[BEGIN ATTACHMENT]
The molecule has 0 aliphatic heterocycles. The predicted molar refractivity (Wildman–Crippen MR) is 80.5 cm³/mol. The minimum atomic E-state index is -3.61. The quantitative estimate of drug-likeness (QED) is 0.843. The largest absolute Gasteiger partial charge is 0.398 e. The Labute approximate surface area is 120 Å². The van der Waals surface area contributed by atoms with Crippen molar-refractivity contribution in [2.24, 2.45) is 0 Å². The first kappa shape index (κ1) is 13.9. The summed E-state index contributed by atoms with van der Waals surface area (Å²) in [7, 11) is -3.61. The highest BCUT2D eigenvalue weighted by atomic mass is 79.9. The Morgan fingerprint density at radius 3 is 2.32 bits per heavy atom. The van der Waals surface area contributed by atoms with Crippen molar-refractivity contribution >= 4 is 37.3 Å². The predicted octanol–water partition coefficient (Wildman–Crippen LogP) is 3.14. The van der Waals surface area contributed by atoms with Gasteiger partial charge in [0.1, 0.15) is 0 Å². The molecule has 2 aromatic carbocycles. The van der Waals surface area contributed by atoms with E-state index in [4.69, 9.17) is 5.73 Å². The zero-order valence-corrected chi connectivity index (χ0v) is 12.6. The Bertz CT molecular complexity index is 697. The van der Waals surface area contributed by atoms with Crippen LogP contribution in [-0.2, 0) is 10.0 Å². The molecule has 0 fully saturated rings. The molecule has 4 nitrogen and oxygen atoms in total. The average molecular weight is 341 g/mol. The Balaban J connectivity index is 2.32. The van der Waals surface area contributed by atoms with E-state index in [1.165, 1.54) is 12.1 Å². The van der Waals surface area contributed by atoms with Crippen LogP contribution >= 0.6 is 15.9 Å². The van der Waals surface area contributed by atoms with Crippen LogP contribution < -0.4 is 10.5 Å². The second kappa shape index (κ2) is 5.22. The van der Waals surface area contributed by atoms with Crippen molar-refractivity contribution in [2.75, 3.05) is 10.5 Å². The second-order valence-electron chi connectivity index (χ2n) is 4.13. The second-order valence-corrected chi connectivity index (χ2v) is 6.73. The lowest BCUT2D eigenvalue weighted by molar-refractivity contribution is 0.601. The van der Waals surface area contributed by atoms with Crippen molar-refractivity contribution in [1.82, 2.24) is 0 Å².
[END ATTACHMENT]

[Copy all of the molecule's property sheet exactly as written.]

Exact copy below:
The molecule has 0 aliphatic heterocycles. The predicted molar refractivity (Wildman–Crippen MR) is 80.5 cm³/mol. The minimum atomic E-state index is -3.61. The quantitative estimate of drug-likeness (QED) is 0.843. The largest absolute Gasteiger partial charge is 0.398 e. The Labute approximate surface area is 120 Å². The van der Waals surface area contributed by atoms with Crippen molar-refractivity contribution in [2.24, 2.45) is 0 Å². The first kappa shape index (κ1) is 13.9. The summed E-state index contributed by atoms with van der Waals surface area (Å²) in [7, 11) is -3.61. The highest BCUT2D eigenvalue weighted by atomic mass is 79.9. The Morgan fingerprint density at radius 3 is 2.32 bits per heavy atom. The van der Waals surface area contributed by atoms with Crippen molar-refractivity contribution >= 4 is 37.3 Å². The predicted octanol–water partition coefficient (Wildman–Crippen LogP) is 3.14. The van der Waals surface area contributed by atoms with Gasteiger partial charge in [0.1, 0.15) is 0 Å². The molecule has 2 aromatic carbocycles. The van der Waals surface area contributed by atoms with E-state index in [4.69, 9.17) is 5.73 Å². The zero-order valence-corrected chi connectivity index (χ0v) is 12.6. The Bertz CT molecular complexity index is 697. The van der Waals surface area contributed by atoms with Crippen LogP contribution in [-0.2, 0) is 10.0 Å². The molecule has 0 fully saturated rings. The molecule has 4 nitrogen and oxygen atoms in total. The average molecular weight is 341 g/mol. The Balaban J connectivity index is 2.32. The van der Waals surface area contributed by atoms with E-state index in [1.165, 1.54) is 12.1 Å². The van der Waals surface area contributed by atoms with Crippen LogP contribution >= 0.6 is 15.9 Å². The van der Waals surface area contributed by atoms with Crippen LogP contribution < -0.4 is 10.5 Å². The second kappa shape index (κ2) is 5.22. The van der Waals surface area contributed by atoms with Crippen molar-refractivity contribution in [2.75, 3.05) is 10.5 Å². The second-order valence-electron chi connectivity index (χ2n) is 4.13. The second-order valence-corrected chi connectivity index (χ2v) is 6.73. The lowest BCUT2D eigenvalue weighted by molar-refractivity contribution is 0.601. The van der Waals surface area contributed by atoms with Crippen molar-refractivity contribution in [1.82, 2.24) is 0 Å².